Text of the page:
Accordingly, a BiPV component must firstly fulfill an additional requirement (or have an additional function) besides energy production. The PV layer/component cannot be autonomously removed from the building without compromise any technological/constructive primary requirement of the layering underneath or the whole building (that is, for definition, incomplete without the PV component).  Furthermore, beside to this functional/technological role, it is important to encourage project developers (primarily the architects) to take care both of technical aspect as well as of aesthetic and architectural ones, to increase the acceptation and the quality of the decentralized systems for energy production. The building and urban quality of spaces characterized by PV is closely related to a complex combination of functional, constructive, energetic and aesthetical aspects.

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At building scale, thus, two main types of integration can be identified.

A functional integration refers to the role of  PV modules in the building. For this reason we can speak about multifunctionality or double function criteria. Photovoltaic modules are considered to be building integrated, if they consist a building component providing a function as defined for example in the European Construction Product Regulation CPR 305/2011. The building's functions in the context of BiPV may be one or more of the following aspects:

- weather protection: rain, snow, wind, hail, UV radiation;
- mechanical rigidity and structural integrity;
- thermal and solar protection such as shading/daylighting;
Thus the BiPV module is a prerequisite for the integrity of the building's functionality.

The aesthetical integration on the other hand refers to the building concept and appearance and is more difficult to be defined in a unique way. The aesthetical (morphological-figurative) integration  has to be understood as the PV capability to define the linguistic/morphological rules governing the structure and composition of the building architectural language. In contemporary architecture the image is one of the first factors of recognizability of buildings and a new specific path of innovation is more and more linked to  “Solar Architecture”.   Anyway, any aesthetical definition cannot determine with certainty and objectivity what is beautiful in terms of integration, but can help architects and building owners to define useful references. All the PV  characteristics affecting the building’s appearance (i.e. system formal or material characteristics) should be coherent with the overall building’s design, for example (Source: IEA T.41.A.2):

- the position and dimension of the modules have to be coherent with the architectural composition of the whole building
- the PV module visible material(s), surface texture(s) and colour(s) should be compatible with the other building skin materials, colours and textures that they are interacting with.
- module size and shape have to be compatible with the building composition grid and with the various dimensions of the other facade elements.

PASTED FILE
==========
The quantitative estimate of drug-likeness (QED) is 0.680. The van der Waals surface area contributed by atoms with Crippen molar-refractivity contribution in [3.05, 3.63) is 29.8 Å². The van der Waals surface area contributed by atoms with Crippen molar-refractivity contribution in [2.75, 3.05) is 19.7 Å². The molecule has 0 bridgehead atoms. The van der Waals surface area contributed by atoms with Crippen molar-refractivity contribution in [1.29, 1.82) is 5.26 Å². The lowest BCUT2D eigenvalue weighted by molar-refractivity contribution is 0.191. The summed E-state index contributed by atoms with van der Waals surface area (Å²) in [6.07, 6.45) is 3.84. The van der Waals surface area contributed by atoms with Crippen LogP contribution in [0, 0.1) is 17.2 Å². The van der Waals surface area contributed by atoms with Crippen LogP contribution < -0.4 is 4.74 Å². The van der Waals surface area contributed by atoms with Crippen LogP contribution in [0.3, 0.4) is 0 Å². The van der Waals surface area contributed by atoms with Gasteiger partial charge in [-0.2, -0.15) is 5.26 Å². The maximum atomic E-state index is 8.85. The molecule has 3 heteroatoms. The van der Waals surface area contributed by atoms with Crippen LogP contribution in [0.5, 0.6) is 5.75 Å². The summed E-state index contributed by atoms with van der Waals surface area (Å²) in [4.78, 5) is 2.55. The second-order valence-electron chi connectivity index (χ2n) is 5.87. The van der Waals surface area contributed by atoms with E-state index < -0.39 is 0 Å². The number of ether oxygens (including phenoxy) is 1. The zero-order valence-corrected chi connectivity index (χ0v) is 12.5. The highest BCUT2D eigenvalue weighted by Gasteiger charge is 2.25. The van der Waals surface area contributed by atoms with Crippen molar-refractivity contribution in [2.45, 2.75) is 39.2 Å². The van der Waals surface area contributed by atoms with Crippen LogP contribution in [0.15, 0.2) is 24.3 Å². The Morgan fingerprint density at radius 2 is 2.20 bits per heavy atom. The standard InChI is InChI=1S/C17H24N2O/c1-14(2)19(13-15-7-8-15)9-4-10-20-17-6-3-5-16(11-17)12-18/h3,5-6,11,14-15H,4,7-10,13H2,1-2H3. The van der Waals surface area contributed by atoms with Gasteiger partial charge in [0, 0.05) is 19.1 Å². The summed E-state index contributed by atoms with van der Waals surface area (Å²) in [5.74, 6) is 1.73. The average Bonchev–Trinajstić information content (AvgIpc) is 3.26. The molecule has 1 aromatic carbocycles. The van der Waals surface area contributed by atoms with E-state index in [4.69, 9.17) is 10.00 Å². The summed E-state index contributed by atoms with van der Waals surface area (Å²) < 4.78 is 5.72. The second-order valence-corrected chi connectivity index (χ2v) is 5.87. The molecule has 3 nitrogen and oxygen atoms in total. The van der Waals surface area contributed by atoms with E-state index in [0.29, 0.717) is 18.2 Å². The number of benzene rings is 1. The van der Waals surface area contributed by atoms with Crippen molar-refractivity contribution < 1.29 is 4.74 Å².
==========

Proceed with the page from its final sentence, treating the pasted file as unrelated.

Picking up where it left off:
- jointing types must be carefully considered while choosing the product, as different jointing types underline differently the modular grid of the system in relation to the building.

In the BiPV perspective PV is progressively entering within the alphabet of contemporary architecture and architects, similarly to any other building material.

In the BiPV perspective PV is progressively entering within the alphabet of contemporary architecture and architects, similarly to any other building material. For this reason some current basic and common design rules should not be mandatory followed to the letter as they might break up the ongoing innovation path in architecture with “stylistic” constraints that are often unlinked from a context. Today, for instance, as no architect  would agree with the definition of a general code regarding the rules for the assembly of windows within a façade, as it is no thinkable to solve the BiPV challenge, within the contemporary architecture field, through the claim to define simple instructions of “good” architectural design.  A plenty of international examples are available as a useful reference and is already possible to outline a first evaluation of the architectural quality concerning BiPV.

The architect's role

The reduction of energy consumption and the use of renewable energy are becoming more and more important in terms of sustainable development in the field of architecture. In this context, the architect has a very important role as he acts as a consultant to customers. In the age of Nearly-Zero Energy Buildings, he has the obligation to inform them about the advantages of energy-efficient buildings that can dramatically reduce the energy demand (with relative environmental and economic costs) and run with renewable energy. Thus, the architect has required to possess the knowledges and the necessary tools to promote  BiPV. It is necessary to understand and consider the possibilities, the obligations, the benefits and the drawbacks of a BiPV project. If BiPV is properly considered since the early design phase, the architectural design can become the way for ensure a better integration of PV from the aesthetic, constructive, energetic and economic perspective.

Respect of PV's fundamental rules
The PV system must of course meet the criteria of efficiency in energy production, particularly with regard to positioning and orientation of the modules and the absence of shading (Requirements).